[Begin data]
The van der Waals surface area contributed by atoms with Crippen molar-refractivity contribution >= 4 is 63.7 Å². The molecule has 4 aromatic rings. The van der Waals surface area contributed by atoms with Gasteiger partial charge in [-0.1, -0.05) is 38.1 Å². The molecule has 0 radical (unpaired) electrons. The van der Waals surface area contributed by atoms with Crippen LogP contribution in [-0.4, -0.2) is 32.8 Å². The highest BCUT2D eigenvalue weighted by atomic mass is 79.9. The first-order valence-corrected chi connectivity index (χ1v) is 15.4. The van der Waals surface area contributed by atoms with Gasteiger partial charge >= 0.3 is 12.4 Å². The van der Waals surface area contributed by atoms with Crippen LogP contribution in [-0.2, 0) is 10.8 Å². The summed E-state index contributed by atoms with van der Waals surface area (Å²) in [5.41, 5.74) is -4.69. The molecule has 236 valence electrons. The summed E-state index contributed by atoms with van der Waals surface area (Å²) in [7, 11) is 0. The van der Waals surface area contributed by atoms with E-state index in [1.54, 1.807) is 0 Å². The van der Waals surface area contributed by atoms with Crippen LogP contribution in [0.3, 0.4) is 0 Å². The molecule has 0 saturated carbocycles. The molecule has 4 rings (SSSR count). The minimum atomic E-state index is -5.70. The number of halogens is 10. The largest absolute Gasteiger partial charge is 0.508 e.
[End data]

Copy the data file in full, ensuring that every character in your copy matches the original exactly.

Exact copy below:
The van der Waals surface area contributed by atoms with Crippen molar-refractivity contribution >= 4 is 63.7 Å². The molecule has 4 aromatic rings. The van der Waals surface area contributed by atoms with Gasteiger partial charge in [-0.1, -0.05) is 38.1 Å². The molecule has 0 radical (unpaired) electrons. The van der Waals surface area contributed by atoms with Crippen LogP contribution in [-0.4, -0.2) is 32.8 Å². The highest BCUT2D eigenvalue weighted by atomic mass is 79.9. The first-order valence-corrected chi connectivity index (χ1v) is 15.4. The van der Waals surface area contributed by atoms with Gasteiger partial charge >= 0.3 is 12.4 Å². The van der Waals surface area contributed by atoms with Crippen LogP contribution in [-0.2, 0) is 10.8 Å². The summed E-state index contributed by atoms with van der Waals surface area (Å²) in [5.41, 5.74) is -4.69. The molecule has 236 valence electrons. The summed E-state index contributed by atoms with van der Waals surface area (Å²) in [7, 11) is 0. The van der Waals surface area contributed by atoms with E-state index in [1.54, 1.807) is 0 Å². The van der Waals surface area contributed by atoms with Crippen LogP contribution in [0.3, 0.4) is 0 Å². The molecule has 0 saturated carbocycles. The molecule has 4 rings (SSSR count). The minimum atomic E-state index is -5.70. The number of halogens is 10. The largest absolute Gasteiger partial charge is 0.508 e.